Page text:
Camping/ Survival Pack *(Updated)*

Introduction: Camping/ Survival Pack *(Updated)*

About: I like to cook, I like to edit videos, and I like to make props and other useless time consuming things.

*(This pack is not yet complete, but it's close. As soon as I get everything in here that I think I'll need, I will update this instructable as "Complete". And once I get it field tested I'll post a review and probably some video.)*

*Disclaimer: I am by no means a professional when it comes to what one would need to survive in a situation where you're lost in the woods. I have also never lived anywhere outside of Oregon. That being said, I've seen survival kits, bug out bags and the like, and thought, "I could do that." So I did. I've put together (although not fully) a kit that would allow me to go a couple of days or more in the Oregon wilderness. I am also working on a YouTube series featuring my cousin and his friend to illustrate how one would survive in the Oregon wilderness and figured that since I'd be along to film, I might as well take my own kit and see if it'll actually work.

In the picture above there is:

1 - Water bottle with carabiner clip so that I can carry it on my belt. This bottle holds 1.5 liters of water.
2 - Machete with saw teeth on the spine.
3 - Backpack containing the rest of the camping/ survival kit.
4 - Folding military shovel.
5 - Monopod that no longer holds a now it's a walking/ multipurpose stick.

Step 1: Contents of Large Pocket (and Side Pocket)

In the larger pocket of my backpack I have the following:

1 - Rope
2 - MRE
3 - Tarp with tent stakes
4 - Smaller bag* (contents described in step 2)
5 - Plastic container* (contents described in step 3)
6 - Innertube from an old bike tire
7 - Alcohol stove (still some bugs to work out)
8 - Metal mug
9 - 8 oz. bottle with denatured alcohol (for stove)
10 - 10 ft. of paracord (for use with tarp and stakes)
11 - Acorn cap (makes an awesomely loud whistle)
12 - Plastic shopping bag (you never know when you'll need to carry a...dispatched...animal back to camp or to tie food up a tree or bury it)

Step 2: Contents of Small Bag

The contents of the small bag are as follows: (star before number indicates new item)

1 - First Aid Kit* (contents described in step 4)
2 - Emergency Blanket
3 - Bandanna
4 - Allergy Pills
5 - Throat Lozenges
6 - Matches
7 - Anti-Itch Creme
8 - Sticks (for dry tinder if none is readily available)
9 - Char Cloth
10 - Dead Lighter (used for striking in the event flint and magnesium is lost or elsewhere)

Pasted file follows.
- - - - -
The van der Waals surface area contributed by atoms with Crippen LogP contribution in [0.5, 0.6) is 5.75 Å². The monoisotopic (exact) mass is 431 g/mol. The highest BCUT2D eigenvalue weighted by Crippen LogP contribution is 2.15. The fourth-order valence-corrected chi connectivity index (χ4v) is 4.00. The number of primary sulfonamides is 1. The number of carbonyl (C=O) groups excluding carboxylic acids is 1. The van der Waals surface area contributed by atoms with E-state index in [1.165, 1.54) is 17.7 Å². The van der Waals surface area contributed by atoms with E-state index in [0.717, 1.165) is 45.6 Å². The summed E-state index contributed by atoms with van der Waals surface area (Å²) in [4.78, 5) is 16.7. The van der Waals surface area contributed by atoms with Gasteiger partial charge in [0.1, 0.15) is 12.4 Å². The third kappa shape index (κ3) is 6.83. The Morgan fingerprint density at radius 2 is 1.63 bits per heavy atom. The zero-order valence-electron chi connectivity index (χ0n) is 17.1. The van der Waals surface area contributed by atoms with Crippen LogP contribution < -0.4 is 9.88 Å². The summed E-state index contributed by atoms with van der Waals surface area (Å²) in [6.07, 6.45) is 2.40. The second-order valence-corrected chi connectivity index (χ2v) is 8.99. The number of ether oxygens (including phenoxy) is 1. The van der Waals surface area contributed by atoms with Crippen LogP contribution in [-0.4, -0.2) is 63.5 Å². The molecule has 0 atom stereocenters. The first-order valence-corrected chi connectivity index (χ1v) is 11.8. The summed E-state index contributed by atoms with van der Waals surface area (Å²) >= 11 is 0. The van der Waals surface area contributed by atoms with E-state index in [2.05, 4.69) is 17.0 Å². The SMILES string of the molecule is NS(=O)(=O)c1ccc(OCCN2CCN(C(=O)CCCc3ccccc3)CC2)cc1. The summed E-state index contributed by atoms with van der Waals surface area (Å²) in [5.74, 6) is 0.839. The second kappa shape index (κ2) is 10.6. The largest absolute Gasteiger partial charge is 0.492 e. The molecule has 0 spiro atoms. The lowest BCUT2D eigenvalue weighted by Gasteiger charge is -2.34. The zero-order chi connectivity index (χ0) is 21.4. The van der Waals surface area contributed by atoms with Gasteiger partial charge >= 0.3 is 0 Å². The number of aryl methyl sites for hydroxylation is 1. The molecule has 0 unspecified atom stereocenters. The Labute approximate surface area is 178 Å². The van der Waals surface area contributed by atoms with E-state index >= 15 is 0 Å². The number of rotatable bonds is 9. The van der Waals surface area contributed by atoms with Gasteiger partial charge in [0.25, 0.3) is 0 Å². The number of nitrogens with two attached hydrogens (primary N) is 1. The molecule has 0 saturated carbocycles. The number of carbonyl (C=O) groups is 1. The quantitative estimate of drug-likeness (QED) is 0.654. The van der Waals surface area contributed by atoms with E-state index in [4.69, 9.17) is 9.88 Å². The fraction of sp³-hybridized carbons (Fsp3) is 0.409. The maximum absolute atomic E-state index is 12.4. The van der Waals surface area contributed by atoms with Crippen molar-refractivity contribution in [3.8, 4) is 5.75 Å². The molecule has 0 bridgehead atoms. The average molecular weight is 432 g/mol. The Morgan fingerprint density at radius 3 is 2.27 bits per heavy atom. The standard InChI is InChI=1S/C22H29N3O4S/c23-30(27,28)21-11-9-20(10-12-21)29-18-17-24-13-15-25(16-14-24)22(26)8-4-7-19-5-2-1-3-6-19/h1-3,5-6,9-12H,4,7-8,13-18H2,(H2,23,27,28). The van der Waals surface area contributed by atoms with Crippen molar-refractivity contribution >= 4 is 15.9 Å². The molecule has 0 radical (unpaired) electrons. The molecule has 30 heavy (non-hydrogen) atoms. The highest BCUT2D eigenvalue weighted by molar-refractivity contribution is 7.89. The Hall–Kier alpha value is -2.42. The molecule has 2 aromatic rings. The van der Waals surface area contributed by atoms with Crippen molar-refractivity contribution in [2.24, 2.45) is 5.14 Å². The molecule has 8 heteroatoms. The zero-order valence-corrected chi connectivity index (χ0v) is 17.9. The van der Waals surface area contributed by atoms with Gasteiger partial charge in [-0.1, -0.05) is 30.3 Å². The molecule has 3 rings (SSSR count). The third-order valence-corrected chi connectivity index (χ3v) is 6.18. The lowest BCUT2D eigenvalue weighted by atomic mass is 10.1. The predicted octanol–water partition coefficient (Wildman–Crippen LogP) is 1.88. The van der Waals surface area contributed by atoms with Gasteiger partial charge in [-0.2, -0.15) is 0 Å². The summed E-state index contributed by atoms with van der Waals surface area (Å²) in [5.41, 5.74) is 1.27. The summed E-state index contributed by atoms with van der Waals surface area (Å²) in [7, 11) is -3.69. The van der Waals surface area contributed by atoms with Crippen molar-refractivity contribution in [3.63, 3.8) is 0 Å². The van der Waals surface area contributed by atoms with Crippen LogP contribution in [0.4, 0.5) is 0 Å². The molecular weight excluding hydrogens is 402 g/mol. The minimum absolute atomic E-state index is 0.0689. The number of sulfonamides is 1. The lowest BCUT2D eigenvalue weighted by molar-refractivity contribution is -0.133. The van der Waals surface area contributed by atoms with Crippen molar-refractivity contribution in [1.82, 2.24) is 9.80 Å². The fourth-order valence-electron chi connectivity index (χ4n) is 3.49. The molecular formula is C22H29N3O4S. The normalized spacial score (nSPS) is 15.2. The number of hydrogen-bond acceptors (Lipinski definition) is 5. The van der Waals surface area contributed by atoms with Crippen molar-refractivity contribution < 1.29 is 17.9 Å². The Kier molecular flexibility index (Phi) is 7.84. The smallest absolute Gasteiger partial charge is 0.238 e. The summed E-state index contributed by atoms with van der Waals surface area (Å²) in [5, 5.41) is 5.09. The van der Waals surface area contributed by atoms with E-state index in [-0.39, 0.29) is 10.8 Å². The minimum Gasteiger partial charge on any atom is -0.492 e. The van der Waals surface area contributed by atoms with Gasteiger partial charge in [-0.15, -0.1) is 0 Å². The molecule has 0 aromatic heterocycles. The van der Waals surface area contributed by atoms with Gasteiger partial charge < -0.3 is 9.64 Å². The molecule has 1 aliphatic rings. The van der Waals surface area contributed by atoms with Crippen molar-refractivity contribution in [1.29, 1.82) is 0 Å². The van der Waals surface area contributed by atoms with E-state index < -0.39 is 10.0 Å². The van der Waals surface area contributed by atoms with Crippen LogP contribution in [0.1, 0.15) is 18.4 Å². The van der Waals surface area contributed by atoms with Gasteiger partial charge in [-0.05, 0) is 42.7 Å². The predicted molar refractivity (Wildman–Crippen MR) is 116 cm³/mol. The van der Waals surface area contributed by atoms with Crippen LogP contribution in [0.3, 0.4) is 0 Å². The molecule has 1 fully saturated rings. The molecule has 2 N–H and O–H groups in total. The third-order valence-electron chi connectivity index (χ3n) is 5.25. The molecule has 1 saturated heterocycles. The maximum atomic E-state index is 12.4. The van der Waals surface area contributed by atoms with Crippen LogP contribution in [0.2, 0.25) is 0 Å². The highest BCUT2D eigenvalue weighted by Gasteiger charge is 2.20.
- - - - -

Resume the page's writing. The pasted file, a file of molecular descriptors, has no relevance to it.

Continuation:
11 - Flint and Magnesium (with knife for striking)
12 - Knife
13 - Fishing Line
14 - Pain Pills (Bayer)
15 - Duct Tape
16 - Shoe Laces
17 - Small Altoids Kit* (contents described in step 5)
18 - Para-cord
19 - Section of thick steel wire (can be used as trip-wire trigger for small animal traps)
20 - Cotton (for making more char cloth)
21 - 2 Straps (for various uses)
22 - Tin (for making more char cloth)
*23 - Pepto to go
*24 - Floss
*25 - Petroleum jelly
*26 - Working lighter

Step 3: Contents of Plastic Container

First, this container is made from two 1 liter bottles. I cut one off almost at the end, and melted the edges so that they're rounded. The other one I cut off just where the rounded top part ended, and melted the edges of that one as well. Then I inserted the longer one into the shorter one and wrapped them with duct tape (sticky side out) tightly. After that I wrapped that piece with another piece (sticky side in) tightly in order to create a better coupling.

The contents are as follows:

1 - MRE cappuccino mix
2 - Container (bottom half can double as a cup)
3 - MRE spiced cider mix
4 - Teas
5 - MRE bathroom tissue
6 - Plastic bags (one doubles as a measuring cup)
7 - Gum
8 - Herbs and spices
9 - LED flashlight (charges in a cigarette lighter)
10 - MRE seasoning packet
11 - Moist towelette
12 - Instant oatmeal
13 - MRE salt packet

Step 4: First Aid Contents

This small first aid kit contains:

1 - Alcohol Prep Pads (x2)
2 - Cleansing Towelettes (x2)
3 - Iodine Prep Pads (x2)
4 - Band-aids (x8)

Step 5: Small Altoids Kit Contents

The smaller kit in the first photo contains:

A Magnet (to magnatize metal to make compass)
Small Gerber Multi-tool
Can Opener
Fishhooks (1 store bought, 2 homemade)
Small Lure
Cork (to make compass)
Sealed Meds:
Magnesium shavings
Small Candle
3 Different Band-aids
Broken Knife Pocket Clip (to be used as a fishing 'pole')
Paper Clips (various uses, or to make compass)
Section of Skewer (various uses, or trigger for snare)

Step 6: Contents of Small Pocket

The smaller of the two pockets on my backpack contains:

1 - 'HELP' sign and 6 qt. water bag
2 - Small net for transport or fishing
3 - 2 road flares
4 - Calamine lotion
5 - Warm hat
6 - Pair of socks
7 - 'Mountain Money' (bathroom tissue)
8 - Moist towels
9 - MRE spoon
10 - My inhaler

Step 7: Alcohol Stove

This is my alcohol stove. So far, although it does what I've intended it to do, I'm not 100% satisfied with it. I've tested it out a couple of times, mainly because my last design literally fell apart, but I would like to make it so that I can fill it, and use the lid like a stove top burner. However, there's the issue of getting the lid on once it's lit, or being able to fill it, place the lid, and then lighting. Once I get this technique figured out, I'll share how I did it, and probably post a video. Until then I'm just not going to use it. Like I said before, I'd like to field test this whole pack, but until I get this part down, I won't be using it.